Non-cardiovascular drugs that inhibit hERG-encoded potassium channels and risk of sudden cardiac death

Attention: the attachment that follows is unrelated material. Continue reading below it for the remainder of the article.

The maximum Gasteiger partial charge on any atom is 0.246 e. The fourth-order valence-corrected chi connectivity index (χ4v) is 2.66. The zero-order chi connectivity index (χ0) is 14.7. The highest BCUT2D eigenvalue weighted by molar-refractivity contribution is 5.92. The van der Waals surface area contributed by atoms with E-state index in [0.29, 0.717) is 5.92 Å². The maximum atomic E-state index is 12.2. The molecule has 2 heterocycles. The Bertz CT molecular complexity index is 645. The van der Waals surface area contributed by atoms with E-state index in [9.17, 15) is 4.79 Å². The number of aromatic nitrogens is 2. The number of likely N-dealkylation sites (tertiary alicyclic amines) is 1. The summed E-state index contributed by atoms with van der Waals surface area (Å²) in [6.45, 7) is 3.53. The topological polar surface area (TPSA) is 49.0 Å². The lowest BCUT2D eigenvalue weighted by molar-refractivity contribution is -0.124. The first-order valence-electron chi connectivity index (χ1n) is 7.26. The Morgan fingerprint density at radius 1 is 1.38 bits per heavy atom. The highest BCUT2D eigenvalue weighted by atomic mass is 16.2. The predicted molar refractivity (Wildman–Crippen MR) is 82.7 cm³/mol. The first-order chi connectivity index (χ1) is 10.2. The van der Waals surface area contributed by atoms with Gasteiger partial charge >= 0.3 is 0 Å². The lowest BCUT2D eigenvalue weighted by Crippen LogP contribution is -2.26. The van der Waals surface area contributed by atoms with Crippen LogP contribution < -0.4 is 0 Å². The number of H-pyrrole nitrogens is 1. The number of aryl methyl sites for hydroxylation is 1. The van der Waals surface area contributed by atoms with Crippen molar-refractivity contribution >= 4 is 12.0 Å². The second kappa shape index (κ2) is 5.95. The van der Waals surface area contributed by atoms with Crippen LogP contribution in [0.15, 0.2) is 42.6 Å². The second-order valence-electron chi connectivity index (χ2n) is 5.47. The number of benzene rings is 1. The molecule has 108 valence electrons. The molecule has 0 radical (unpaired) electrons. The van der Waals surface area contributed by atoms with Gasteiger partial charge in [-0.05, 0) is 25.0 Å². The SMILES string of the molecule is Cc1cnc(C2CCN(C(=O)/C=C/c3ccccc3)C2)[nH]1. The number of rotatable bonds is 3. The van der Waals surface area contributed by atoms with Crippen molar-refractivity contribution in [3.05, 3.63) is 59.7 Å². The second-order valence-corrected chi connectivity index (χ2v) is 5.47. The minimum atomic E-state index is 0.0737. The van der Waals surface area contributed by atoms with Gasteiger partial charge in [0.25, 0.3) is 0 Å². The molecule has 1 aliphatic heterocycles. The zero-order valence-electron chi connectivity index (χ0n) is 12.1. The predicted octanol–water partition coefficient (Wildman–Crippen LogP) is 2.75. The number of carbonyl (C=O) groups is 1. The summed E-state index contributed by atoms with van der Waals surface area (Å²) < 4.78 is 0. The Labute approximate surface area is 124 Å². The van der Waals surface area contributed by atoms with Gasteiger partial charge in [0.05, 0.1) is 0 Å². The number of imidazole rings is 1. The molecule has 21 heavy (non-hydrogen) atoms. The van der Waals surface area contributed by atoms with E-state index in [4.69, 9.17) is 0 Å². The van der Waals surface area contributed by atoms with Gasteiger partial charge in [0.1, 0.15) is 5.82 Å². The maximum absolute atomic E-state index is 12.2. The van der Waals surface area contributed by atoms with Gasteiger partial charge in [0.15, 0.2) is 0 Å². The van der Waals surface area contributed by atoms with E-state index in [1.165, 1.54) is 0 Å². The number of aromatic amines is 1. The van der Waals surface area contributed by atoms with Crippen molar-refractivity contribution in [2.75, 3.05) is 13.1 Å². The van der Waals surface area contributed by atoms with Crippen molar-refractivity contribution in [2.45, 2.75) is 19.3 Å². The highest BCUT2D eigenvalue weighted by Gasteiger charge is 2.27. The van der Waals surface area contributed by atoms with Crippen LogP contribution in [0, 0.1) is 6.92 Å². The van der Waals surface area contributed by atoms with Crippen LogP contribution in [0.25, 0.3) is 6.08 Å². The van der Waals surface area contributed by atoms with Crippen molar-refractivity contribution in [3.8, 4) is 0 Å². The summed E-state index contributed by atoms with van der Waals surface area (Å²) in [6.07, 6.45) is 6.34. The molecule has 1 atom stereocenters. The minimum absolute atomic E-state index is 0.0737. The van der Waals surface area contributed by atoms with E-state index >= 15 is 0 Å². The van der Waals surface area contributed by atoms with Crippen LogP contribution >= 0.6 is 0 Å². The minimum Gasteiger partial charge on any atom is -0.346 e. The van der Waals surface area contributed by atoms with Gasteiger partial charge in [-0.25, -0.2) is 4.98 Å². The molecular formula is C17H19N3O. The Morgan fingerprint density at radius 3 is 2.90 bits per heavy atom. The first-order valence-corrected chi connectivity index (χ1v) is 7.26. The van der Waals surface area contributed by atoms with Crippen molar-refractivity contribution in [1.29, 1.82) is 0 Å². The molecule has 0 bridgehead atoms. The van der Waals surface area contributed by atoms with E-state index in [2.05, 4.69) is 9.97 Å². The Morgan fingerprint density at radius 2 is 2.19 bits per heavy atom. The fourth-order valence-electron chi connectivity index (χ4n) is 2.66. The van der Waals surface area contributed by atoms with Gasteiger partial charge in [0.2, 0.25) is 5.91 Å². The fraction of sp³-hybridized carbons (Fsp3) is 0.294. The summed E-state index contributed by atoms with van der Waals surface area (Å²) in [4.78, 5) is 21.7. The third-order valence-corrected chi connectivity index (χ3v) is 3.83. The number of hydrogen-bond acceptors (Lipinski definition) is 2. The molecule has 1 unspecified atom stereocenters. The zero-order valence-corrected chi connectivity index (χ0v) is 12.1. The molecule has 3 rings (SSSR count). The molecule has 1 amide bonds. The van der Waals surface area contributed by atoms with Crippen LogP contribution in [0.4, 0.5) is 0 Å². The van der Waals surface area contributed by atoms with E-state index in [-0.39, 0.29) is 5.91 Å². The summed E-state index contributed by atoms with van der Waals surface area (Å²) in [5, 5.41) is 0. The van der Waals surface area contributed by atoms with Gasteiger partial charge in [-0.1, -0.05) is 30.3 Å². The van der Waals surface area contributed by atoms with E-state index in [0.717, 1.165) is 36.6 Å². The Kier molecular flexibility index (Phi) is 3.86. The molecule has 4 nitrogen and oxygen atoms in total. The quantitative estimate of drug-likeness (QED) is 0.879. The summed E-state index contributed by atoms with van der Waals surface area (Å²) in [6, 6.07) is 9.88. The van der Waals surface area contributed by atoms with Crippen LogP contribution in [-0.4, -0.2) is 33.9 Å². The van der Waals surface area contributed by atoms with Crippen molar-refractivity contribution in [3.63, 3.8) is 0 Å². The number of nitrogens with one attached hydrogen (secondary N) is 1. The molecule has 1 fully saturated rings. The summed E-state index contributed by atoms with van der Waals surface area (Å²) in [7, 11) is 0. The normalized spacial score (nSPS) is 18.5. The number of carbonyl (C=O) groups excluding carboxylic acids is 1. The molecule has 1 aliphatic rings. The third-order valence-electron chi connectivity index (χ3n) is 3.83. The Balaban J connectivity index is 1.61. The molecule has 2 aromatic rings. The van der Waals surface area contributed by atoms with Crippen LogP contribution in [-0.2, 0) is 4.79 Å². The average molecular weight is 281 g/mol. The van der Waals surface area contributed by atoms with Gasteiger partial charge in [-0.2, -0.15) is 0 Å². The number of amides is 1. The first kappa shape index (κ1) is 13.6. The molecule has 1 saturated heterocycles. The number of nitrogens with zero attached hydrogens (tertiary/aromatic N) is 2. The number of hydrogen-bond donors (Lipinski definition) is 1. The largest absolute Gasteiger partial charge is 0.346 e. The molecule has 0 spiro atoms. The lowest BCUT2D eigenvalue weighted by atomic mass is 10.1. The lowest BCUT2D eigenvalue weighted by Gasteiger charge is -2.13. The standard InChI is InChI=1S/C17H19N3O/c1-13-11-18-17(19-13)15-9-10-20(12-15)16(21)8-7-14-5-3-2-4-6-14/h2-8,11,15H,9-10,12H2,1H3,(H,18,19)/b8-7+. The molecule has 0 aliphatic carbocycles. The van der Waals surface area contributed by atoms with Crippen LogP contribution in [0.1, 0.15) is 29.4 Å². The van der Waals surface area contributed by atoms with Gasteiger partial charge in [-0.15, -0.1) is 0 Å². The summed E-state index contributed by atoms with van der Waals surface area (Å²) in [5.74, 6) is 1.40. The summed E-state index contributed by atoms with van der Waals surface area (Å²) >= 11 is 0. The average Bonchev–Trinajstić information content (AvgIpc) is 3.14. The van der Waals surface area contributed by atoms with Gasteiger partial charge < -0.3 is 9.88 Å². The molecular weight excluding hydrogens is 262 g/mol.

Background: Virtually all QTc-prolonging drugs act by blocking the human ether a go-go-related gene (hERG)-encoded potassium channels (hERG channels), whereas not all QTc-prolonging drugs are associated with an increased risk of serious cardiac arrhythmias. This study assessed whether non-cardiovascular hERG channel blockers are associated with an increased risk of sudden cardiac death (SCD) and whether hERG-channel-inhibiting capacity is an indicator of the risk of SCD. Methods and results: The risk of SCD was studied in the Integrated Primary Care Information database, a longitudinal general practice research database. A case-control study was performed, matched for age, gender and calendar time. Odds ratios were calculated with conditional logistic regression, multivariably adjusted. In addition, the hERG-channel-inhibiting capacity of the different drugs was compared, defined as the effective free therapeutic plasma concentration (ETCPunbound) divided by the concentration that inhibits 50% of the potassium channels (IC50), with the risk of SCD. 1424 cases of SCD and 14 443 controls were identified. Current use of hERG channel blockers was associated with an increased risk of SCD. The risk of SCD was significantly increased in users of antipsychotic drugs. Patients using hERG channel blockers with a high ETCPunbound/IC50 ratio (≥0.033) had a higher risk of SCD than patients using drugs with a low ETCPunbound/IC50 ratio (<0.033). Conclusions: The current use of hERG channel blockers was associated with an increased risk of SCD in the general population. In addition, drugs with a high hERG-channel-inhibiting capacity had a higher risk of SCD than drugs with a low hERG-channel-inhibiting capacity.